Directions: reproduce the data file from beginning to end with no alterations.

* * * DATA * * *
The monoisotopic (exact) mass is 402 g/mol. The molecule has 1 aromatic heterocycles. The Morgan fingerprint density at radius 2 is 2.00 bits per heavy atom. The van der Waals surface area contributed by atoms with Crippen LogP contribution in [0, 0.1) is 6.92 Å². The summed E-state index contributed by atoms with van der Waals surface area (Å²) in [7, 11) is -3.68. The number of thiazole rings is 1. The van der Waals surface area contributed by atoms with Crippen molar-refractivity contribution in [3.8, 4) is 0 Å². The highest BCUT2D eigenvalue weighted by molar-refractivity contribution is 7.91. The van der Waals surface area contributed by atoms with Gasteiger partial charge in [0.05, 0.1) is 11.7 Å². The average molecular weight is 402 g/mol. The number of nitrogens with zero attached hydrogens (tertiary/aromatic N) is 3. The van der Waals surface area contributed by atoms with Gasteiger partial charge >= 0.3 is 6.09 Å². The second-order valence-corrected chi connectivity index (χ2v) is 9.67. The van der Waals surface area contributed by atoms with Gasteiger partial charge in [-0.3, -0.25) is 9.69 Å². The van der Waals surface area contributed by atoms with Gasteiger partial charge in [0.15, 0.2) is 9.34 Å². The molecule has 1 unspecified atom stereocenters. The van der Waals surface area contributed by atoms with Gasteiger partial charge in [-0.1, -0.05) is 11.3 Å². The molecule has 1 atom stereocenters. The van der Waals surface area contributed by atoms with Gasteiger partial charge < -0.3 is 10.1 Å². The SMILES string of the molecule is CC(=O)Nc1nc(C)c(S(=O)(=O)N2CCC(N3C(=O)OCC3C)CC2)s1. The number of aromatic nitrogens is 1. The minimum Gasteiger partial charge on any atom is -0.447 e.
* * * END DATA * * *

The monoisotopic (exact) mass is 402 g/mol. The molecule has 1 aromatic heterocycles. The Morgan fingerprint density at radius 2 is 2.00 bits per heavy atom. The van der Waals surface area contributed by atoms with Crippen LogP contribution in [0, 0.1) is 6.92 Å². The summed E-state index contributed by atoms with van der Waals surface area (Å²) in [7, 11) is -3.68. The number of thiazole rings is 1. The van der Waals surface area contributed by atoms with Crippen molar-refractivity contribution in [3.8, 4) is 0 Å². The highest BCUT2D eigenvalue weighted by molar-refractivity contribution is 7.91. The van der Waals surface area contributed by atoms with Gasteiger partial charge in [0.05, 0.1) is 11.7 Å². The average molecular weight is 402 g/mol. The number of nitrogens with zero attached hydrogens (tertiary/aromatic N) is 3. The van der Waals surface area contributed by atoms with Gasteiger partial charge >= 0.3 is 6.09 Å². The second-order valence-corrected chi connectivity index (χ2v) is 9.67. The van der Waals surface area contributed by atoms with Gasteiger partial charge in [-0.3, -0.25) is 9.69 Å². The van der Waals surface area contributed by atoms with Gasteiger partial charge in [0.15, 0.2) is 9.34 Å². The molecule has 1 unspecified atom stereocenters. The van der Waals surface area contributed by atoms with Gasteiger partial charge in [-0.1, -0.05) is 11.3 Å². The molecule has 1 atom stereocenters. The van der Waals surface area contributed by atoms with Gasteiger partial charge < -0.3 is 10.1 Å². The SMILES string of the molecule is CC(=O)Nc1nc(C)c(S(=O)(=O)N2CCC(N3C(=O)OCC3C)CC2)s1. The number of aromatic nitrogens is 1. The minimum Gasteiger partial charge on any atom is -0.447 e.